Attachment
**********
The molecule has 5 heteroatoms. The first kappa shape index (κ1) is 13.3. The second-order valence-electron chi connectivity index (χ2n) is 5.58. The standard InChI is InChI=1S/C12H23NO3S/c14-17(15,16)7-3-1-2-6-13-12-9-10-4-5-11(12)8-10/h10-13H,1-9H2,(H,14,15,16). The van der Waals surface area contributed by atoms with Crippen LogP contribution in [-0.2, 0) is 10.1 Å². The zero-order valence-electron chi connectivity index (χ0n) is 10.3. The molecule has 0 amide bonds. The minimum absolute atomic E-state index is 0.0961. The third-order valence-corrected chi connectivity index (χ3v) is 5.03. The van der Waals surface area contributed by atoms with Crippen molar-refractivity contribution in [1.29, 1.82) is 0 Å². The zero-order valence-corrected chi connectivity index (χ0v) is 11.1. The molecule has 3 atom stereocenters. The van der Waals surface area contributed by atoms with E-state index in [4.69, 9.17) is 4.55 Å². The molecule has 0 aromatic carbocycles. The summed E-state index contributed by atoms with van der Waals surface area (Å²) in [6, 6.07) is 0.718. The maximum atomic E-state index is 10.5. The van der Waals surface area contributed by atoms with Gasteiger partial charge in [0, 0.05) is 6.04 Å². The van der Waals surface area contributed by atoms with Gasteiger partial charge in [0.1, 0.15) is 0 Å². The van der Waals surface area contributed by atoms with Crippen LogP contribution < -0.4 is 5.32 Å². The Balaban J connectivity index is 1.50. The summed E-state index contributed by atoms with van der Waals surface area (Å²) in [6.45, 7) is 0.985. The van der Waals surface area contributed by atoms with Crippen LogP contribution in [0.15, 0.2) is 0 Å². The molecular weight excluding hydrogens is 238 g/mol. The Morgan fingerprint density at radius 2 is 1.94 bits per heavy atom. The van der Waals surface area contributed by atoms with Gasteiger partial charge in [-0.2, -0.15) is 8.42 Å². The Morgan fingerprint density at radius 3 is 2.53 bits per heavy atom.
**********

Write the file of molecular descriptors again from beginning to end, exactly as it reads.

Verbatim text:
The molecule has 5 heteroatoms. The first kappa shape index (κ1) is 13.3. The second-order valence-electron chi connectivity index (χ2n) is 5.58. The standard InChI is InChI=1S/C12H23NO3S/c14-17(15,16)7-3-1-2-6-13-12-9-10-4-5-11(12)8-10/h10-13H,1-9H2,(H,14,15,16). The van der Waals surface area contributed by atoms with Crippen LogP contribution in [-0.2, 0) is 10.1 Å². The zero-order valence-electron chi connectivity index (χ0n) is 10.3. The molecule has 0 amide bonds. The minimum absolute atomic E-state index is 0.0961. The third-order valence-corrected chi connectivity index (χ3v) is 5.03. The van der Waals surface area contributed by atoms with Crippen molar-refractivity contribution in [1.29, 1.82) is 0 Å². The zero-order valence-corrected chi connectivity index (χ0v) is 11.1. The molecule has 3 atom stereocenters. The van der Waals surface area contributed by atoms with E-state index in [4.69, 9.17) is 4.55 Å². The molecule has 0 aromatic carbocycles. The summed E-state index contributed by atoms with van der Waals surface area (Å²) in [6, 6.07) is 0.718. The maximum atomic E-state index is 10.5. The van der Waals surface area contributed by atoms with Gasteiger partial charge in [0, 0.05) is 6.04 Å². The van der Waals surface area contributed by atoms with Gasteiger partial charge in [0.1, 0.15) is 0 Å². The van der Waals surface area contributed by atoms with Crippen LogP contribution < -0.4 is 5.32 Å². The Balaban J connectivity index is 1.50. The summed E-state index contributed by atoms with van der Waals surface area (Å²) in [6.45, 7) is 0.985. The van der Waals surface area contributed by atoms with Crippen LogP contribution in [0.15, 0.2) is 0 Å². The molecular weight excluding hydrogens is 238 g/mol. The Morgan fingerprint density at radius 2 is 1.94 bits per heavy atom. The van der Waals surface area contributed by atoms with Gasteiger partial charge in [-0.2, -0.15) is 8.42 Å². The Morgan fingerprint density at radius 3 is 2.53 bits per heavy atom.